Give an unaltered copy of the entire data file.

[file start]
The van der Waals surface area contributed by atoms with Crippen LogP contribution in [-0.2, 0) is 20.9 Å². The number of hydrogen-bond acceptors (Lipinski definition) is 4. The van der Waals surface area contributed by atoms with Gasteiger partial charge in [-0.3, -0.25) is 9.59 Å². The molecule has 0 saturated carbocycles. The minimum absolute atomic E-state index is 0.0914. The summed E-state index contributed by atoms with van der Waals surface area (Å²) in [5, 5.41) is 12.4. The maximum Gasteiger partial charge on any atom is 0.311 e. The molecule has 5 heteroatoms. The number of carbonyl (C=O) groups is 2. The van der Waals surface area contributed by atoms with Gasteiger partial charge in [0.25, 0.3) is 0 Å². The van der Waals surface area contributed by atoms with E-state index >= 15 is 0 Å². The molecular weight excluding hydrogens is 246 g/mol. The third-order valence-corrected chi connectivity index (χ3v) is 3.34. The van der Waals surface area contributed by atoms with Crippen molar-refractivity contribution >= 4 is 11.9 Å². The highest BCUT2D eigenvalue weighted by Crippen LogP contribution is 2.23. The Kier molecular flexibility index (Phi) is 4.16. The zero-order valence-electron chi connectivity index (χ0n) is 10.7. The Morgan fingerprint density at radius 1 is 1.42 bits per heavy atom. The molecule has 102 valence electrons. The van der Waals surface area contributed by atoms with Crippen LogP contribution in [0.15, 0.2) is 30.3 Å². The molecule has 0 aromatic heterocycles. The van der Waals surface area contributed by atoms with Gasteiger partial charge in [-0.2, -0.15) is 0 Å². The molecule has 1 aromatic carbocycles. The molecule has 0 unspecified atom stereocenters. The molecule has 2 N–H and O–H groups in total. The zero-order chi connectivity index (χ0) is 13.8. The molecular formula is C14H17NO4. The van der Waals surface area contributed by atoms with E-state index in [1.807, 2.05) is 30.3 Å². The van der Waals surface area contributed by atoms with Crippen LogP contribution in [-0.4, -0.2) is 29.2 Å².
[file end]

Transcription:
The van der Waals surface area contributed by atoms with Crippen LogP contribution in [-0.2, 0) is 20.9 Å². The number of hydrogen-bond acceptors (Lipinski definition) is 4. The van der Waals surface area contributed by atoms with Gasteiger partial charge in [-0.3, -0.25) is 9.59 Å². The molecule has 0 saturated carbocycles. The minimum absolute atomic E-state index is 0.0914. The summed E-state index contributed by atoms with van der Waals surface area (Å²) in [5, 5.41) is 12.4. The maximum Gasteiger partial charge on any atom is 0.311 e. The molecule has 5 heteroatoms. The number of carbonyl (C=O) groups is 2. The van der Waals surface area contributed by atoms with Gasteiger partial charge in [0.25, 0.3) is 0 Å². The van der Waals surface area contributed by atoms with E-state index >= 15 is 0 Å². The molecular weight excluding hydrogens is 246 g/mol. The third-order valence-corrected chi connectivity index (χ3v) is 3.34. The van der Waals surface area contributed by atoms with Crippen molar-refractivity contribution >= 4 is 11.9 Å². The highest BCUT2D eigenvalue weighted by Crippen LogP contribution is 2.23. The Kier molecular flexibility index (Phi) is 4.16. The zero-order valence-electron chi connectivity index (χ0n) is 10.7. The Morgan fingerprint density at radius 1 is 1.42 bits per heavy atom. The molecule has 102 valence electrons. The van der Waals surface area contributed by atoms with Crippen LogP contribution in [0.15, 0.2) is 30.3 Å². The molecule has 0 aromatic heterocycles. The van der Waals surface area contributed by atoms with Gasteiger partial charge in [-0.2, -0.15) is 0 Å². The molecule has 1 aromatic carbocycles. The molecule has 0 unspecified atom stereocenters. The molecule has 2 N–H and O–H groups in total. The zero-order chi connectivity index (χ0) is 13.8. The molecular formula is C14H17NO4. The van der Waals surface area contributed by atoms with E-state index in [1.807, 2.05) is 30.3 Å². The van der Waals surface area contributed by atoms with Crippen LogP contribution in [-0.4, -0.2) is 29.2 Å².